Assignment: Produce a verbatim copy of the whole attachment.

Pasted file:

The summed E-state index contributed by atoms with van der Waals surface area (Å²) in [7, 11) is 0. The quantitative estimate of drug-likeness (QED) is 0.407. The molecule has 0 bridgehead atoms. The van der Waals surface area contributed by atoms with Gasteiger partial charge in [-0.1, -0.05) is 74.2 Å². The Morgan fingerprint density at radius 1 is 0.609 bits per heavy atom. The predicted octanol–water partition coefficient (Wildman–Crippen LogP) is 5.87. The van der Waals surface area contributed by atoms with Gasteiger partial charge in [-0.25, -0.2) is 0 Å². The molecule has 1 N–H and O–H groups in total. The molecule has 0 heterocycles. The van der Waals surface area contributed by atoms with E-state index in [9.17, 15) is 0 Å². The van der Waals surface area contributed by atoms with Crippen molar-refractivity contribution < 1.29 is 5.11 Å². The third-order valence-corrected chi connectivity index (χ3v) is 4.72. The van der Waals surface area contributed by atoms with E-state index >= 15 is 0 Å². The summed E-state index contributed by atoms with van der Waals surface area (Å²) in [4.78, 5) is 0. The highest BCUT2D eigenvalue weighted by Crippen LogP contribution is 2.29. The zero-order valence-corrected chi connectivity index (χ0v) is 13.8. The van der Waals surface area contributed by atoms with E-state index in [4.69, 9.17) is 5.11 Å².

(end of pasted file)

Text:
The summed E-state index contributed by atoms with van der Waals surface area (Å²) in [7, 11) is 0. The quantitative estimate of drug-likeness (QED) is 0.407. The molecule has 0 bridgehead atoms. The van der Waals surface area contributed by atoms with Gasteiger partial charge in [-0.1, -0.05) is 74.2 Å². The Morgan fingerprint density at radius 1 is 0.609 bits per heavy atom. The predicted octanol–water partition coefficient (Wildman–Crippen LogP) is 5.87. The van der Waals surface area contributed by atoms with Gasteiger partial charge in [-0.25, -0.2) is 0 Å². The molecule has 1 N–H and O–H groups in total. The molecule has 0 heterocycles. The van der Waals surface area contributed by atoms with E-state index in [9.17, 15) is 0 Å². The van der Waals surface area contributed by atoms with Crippen molar-refractivity contribution < 1.29 is 5.11 Å². The third-order valence-corrected chi connectivity index (χ3v) is 4.72. The van der Waals surface area contributed by atoms with E-state index >= 15 is 0 Å². The summed E-state index contributed by atoms with van der Waals surface area (Å²) in [4.78, 5) is 0. The highest BCUT2D eigenvalue weighted by Crippen LogP contribution is 2.29. The zero-order valence-corrected chi connectivity index (χ0v) is 13.8. The van der Waals surface area contributed by atoms with E-state index in [4.69, 9.17) is 5.11 Å².